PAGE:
I began playing corporate softball on a regular basis in my mid-thirties, after having only played once or twice since the glory days of keg softball in college. Similar to riding a bike, the limited skills I put on display during my college years came flourishing back. If not noticeable, they were certainly memorable. Especially when I landed flat on my rear-end as I backpedaled for a fly ball in right field. It was, unfortunately for my sake, not the only time I brought joy to the Mudville spectators.
What is most memorable, among numerous things, is a quote from the senior manager of my division, a forty-seven-year-old guy who appeared to be in pretty good shape. He jokingly bowed out of playing, "for fear of embarrassing all of you young guys, since I'm such a gazelle!"
While the above proclamation may sound cocky and arrogant on the surface, we all knew he didn't mean it that way. John had a great, self-deprecating sense of humor. As the hot stove heated up yesterday with the announcement of the 2016 Hall of Fame ballot, memories of John's famous quote came roaring back.
A gazelle in many facets of the game, a truly wondrous and marvelous athlete, a once in two generations player, was put on the ballot for the 2016 Baseball Hall of Fame class. He instantly became the favorite to get the most votes, and as predicted while playing, will almost certainly walk into Cooperstown as that rarest of birds, a first-ballot Hall of Famer.
Ken Griffey Jr. dazzled and bedazzled the baseball world from the day he made his debut in 1989. It started with his play on the field, and was brought into our living rooms by the infectious smile that showed how much fun he was having playing ball. Who can forget his speedy, graceful, stride as he chased down balls in centerfield? Sometimes he was guilty of highway robbery, reaching over the fence to steal four bases from some poor sap who was already into his home run trot.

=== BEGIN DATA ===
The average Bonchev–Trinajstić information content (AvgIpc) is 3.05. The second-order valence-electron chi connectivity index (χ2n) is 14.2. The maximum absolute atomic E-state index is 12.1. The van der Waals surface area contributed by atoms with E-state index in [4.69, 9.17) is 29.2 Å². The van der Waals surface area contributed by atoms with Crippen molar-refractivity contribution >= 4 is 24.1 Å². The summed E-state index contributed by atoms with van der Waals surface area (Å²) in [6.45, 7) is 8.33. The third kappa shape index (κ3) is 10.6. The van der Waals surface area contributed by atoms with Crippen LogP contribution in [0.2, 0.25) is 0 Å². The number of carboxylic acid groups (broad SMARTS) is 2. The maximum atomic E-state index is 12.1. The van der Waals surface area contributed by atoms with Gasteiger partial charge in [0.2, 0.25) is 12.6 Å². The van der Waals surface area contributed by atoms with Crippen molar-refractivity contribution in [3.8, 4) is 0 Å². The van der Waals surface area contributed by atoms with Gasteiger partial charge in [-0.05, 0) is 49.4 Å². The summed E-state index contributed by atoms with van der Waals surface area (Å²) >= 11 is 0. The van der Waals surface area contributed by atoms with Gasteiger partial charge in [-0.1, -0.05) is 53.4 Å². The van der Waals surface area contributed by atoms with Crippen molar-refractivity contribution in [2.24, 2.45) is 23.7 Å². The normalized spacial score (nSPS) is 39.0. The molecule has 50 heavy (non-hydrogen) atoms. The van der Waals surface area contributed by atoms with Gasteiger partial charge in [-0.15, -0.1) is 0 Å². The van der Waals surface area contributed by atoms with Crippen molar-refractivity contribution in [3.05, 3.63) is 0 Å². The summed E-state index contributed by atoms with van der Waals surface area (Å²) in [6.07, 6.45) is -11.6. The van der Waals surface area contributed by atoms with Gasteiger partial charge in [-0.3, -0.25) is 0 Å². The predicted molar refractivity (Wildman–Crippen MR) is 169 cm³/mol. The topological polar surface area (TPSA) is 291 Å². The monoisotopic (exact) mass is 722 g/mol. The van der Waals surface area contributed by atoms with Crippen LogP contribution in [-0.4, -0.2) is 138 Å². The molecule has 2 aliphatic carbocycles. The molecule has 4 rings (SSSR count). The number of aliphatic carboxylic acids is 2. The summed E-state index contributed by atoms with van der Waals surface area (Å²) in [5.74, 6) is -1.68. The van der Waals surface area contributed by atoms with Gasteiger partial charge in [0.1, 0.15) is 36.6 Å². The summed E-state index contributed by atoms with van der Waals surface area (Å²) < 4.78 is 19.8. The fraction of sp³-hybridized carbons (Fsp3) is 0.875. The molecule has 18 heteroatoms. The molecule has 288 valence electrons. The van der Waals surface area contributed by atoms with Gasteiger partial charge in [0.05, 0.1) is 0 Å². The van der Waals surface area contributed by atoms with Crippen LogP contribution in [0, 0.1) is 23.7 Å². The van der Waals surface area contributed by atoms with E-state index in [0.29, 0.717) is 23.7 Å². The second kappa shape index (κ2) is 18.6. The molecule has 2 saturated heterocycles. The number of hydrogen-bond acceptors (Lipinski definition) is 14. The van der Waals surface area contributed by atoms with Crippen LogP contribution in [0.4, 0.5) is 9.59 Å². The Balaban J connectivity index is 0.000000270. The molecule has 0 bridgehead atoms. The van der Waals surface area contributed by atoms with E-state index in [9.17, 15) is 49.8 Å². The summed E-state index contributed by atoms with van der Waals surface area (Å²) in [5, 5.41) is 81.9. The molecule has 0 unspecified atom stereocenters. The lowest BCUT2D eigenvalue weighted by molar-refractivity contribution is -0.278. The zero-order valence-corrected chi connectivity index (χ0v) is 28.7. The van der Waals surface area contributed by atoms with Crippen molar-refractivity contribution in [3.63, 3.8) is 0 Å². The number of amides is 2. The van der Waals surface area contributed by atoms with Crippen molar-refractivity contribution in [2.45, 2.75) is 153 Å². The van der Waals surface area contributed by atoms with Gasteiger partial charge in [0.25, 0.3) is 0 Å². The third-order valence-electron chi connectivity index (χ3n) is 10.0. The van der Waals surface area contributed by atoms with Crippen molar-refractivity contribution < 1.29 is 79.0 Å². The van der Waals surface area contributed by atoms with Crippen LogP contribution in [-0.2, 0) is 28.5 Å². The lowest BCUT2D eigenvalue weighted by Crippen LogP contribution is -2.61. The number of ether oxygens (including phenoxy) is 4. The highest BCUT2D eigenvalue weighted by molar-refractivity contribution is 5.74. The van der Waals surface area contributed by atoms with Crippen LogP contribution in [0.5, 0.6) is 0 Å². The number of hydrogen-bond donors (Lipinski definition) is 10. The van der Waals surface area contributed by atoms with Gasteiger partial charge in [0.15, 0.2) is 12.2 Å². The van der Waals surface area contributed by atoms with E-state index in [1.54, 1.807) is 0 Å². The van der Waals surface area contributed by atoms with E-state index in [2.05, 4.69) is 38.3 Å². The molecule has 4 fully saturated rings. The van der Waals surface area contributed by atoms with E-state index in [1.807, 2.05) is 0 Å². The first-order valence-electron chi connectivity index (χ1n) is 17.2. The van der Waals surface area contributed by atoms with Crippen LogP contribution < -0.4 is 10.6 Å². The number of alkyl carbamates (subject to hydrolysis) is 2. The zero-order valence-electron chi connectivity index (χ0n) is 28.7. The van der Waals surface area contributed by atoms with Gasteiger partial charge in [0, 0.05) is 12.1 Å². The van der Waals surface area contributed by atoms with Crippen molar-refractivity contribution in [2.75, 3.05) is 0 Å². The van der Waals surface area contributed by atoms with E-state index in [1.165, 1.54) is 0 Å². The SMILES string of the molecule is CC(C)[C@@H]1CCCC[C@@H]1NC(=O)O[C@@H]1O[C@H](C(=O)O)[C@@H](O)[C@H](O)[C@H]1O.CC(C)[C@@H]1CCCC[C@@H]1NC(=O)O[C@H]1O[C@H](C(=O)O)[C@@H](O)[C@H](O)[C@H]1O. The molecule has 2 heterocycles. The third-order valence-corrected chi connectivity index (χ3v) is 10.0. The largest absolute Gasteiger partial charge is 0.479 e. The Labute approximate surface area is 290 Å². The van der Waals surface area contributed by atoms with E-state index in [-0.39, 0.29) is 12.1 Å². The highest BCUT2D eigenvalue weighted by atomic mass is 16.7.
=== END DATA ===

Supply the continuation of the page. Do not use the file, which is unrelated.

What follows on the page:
How does one not remember the lightning quick, through-the-zone, powerful swing that launched balls that looked as if they were going to blow a hole in the roof of the Kingdome? When some of his rockets somehow stayed in the park, bouncing around the artificial turf of Seattle's cozy home field, Junior was on third before anyone knew it. Many a Yankee fan's memory is still seared with the pain of Ken Griffey Jr. barreling around third with the walk-off winning run in Game 5 of the crazy 1995 Wild Card Series between the Yankees and the Mariners.
On top of all of his natural talent, he played at a high level with grace, class, and dignity. Not to mention without steroids. Nary a whisper has been rumored that Ken Griffey Jr. did anything but play the game the right way, hard and clean, on and off the field. In fact, his body began to break down at about the same age almost all ballplayer's bodies in baseball have been breaking down since the game began in 1869. Around the age of thirty-five. From his late thirties into his early forties, e didn't win any MVP's or other awards, let alone hit 70 homers in a season. Just the everlasting respect of the baseball world.
It can be argued he was the closest thing to Willie Mays since the Say Hey Kid hung 'em up in '73.
Thank you Junior, for giving us the pleasure of watching you play. Despite the fact you broke my heart in 1995.